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Drug Alcohol Depend. 2011 Jan 15;113(2-3):165-71. doi: 10.1016/j.drugalcdep.2010.07.021. Epub 2010 Sep 15.

Factors associated with attendance in 12-step groups (Alcoholics Anonymous/Narcotics Anonymous) among adults with alcohol problems living with HIV/AIDS.

Author information

1
Loyola University Chicago, School of Social Work, 820 North Michigan Avenue, Chicago, IL 60611, USA. jorwat@luc.edu

Abstract

BACKGROUND:

Despite the value of 12-step meetings, few studies have examined factors associated with attendance among those living with HIV/AIDS, such as the impact of HIV disease severity and demographics.

OBJECTIVE:

This study examines predisposing characteristics, enabling resources and need on attendance at Alcoholic Anonymous (AA) and Narcotics Anonymous (NA) meetings among those living with HIV/AIDS and alcohol problems.

METHODS:

Secondary analysis of prospective data from the HIV-Longitudinal Interrelationships of Viruses and Ethanol study, a cohort of 400 adults living with HIV/AIDS and alcohol problems. Factors associated with AA/NA attendance were identified using the Anderson model for vulnerable populations. Generalized estimating equation logistic regression models were fit to identify factors associated with self-reported AA/NA attendance.

RESULTS:

At study entry, subjects were 75% male, 12% met diagnostic criteria for alcohol dependence, 43% had drug dependence and 56% reported attending one or more AA/NA meetings (past 6 months). In the adjusted model, female gender negatively associated with attendance, as were social support systems that use alcohol and/or drugs, while presence of HCV antibody, drug dependence diagnosis, and homelessness associated with higher odds of attendance.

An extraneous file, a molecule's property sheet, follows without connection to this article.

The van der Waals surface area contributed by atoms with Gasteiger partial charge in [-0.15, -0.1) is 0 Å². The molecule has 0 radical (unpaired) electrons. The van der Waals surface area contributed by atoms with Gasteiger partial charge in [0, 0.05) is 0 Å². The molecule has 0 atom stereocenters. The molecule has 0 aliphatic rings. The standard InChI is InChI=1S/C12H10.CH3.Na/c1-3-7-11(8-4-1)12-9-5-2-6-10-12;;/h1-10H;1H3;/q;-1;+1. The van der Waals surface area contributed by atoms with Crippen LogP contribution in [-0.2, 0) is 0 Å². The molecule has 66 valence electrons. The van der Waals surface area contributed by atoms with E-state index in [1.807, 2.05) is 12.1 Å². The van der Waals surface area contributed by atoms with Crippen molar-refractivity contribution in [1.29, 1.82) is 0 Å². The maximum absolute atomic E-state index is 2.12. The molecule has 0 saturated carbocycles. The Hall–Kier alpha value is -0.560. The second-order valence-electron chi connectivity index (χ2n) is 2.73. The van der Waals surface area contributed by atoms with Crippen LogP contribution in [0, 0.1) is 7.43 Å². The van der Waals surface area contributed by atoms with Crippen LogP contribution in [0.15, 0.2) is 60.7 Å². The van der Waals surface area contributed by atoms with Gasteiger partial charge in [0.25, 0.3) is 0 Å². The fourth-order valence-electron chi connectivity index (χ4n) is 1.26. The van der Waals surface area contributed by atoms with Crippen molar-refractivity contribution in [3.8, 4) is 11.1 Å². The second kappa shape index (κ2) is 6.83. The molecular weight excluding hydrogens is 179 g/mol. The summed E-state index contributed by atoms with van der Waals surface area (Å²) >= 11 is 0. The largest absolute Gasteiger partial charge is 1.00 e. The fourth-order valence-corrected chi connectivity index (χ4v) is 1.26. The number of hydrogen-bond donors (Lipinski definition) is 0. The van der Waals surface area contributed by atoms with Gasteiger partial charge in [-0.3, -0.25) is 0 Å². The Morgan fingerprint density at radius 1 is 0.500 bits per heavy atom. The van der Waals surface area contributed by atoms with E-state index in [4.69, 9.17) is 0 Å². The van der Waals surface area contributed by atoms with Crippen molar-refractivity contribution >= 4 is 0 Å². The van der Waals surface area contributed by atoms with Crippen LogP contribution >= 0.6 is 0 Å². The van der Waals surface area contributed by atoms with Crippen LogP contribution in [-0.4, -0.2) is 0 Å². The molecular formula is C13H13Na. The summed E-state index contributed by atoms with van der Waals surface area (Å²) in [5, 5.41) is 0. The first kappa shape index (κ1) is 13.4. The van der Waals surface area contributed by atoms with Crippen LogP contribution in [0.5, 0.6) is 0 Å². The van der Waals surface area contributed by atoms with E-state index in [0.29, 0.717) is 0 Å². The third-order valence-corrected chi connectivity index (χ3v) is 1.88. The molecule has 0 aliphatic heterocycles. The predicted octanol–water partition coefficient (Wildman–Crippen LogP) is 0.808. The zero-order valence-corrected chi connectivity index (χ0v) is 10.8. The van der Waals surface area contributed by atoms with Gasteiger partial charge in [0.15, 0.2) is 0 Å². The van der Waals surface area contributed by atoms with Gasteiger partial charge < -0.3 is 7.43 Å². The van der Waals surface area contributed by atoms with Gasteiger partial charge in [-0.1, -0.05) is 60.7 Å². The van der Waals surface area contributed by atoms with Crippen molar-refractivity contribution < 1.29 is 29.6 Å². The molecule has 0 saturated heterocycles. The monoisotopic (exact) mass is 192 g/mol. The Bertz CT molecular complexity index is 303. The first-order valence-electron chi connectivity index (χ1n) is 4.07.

CONCLUSIONS:

Non-substance abuse related barriers to AA/NA group attendance exist for those living with HIV/AIDS, including females and social support systems that use alcohol and/or drugs. Positive associations of homelessness, HCV infection and current drug dependence were identified. These findings provide implications for policy makers and treatment professionals who wish to encourage attendance at 12-step meetings for those living with HIV/AIDS and alcohol or other substance use problems.

PMID:
20832197
PMCID:
PMC3603575
DOI:
10.1016/j.drugalcdep.2010.07.021
[Indexed for MEDLINE]
Free PMC Article

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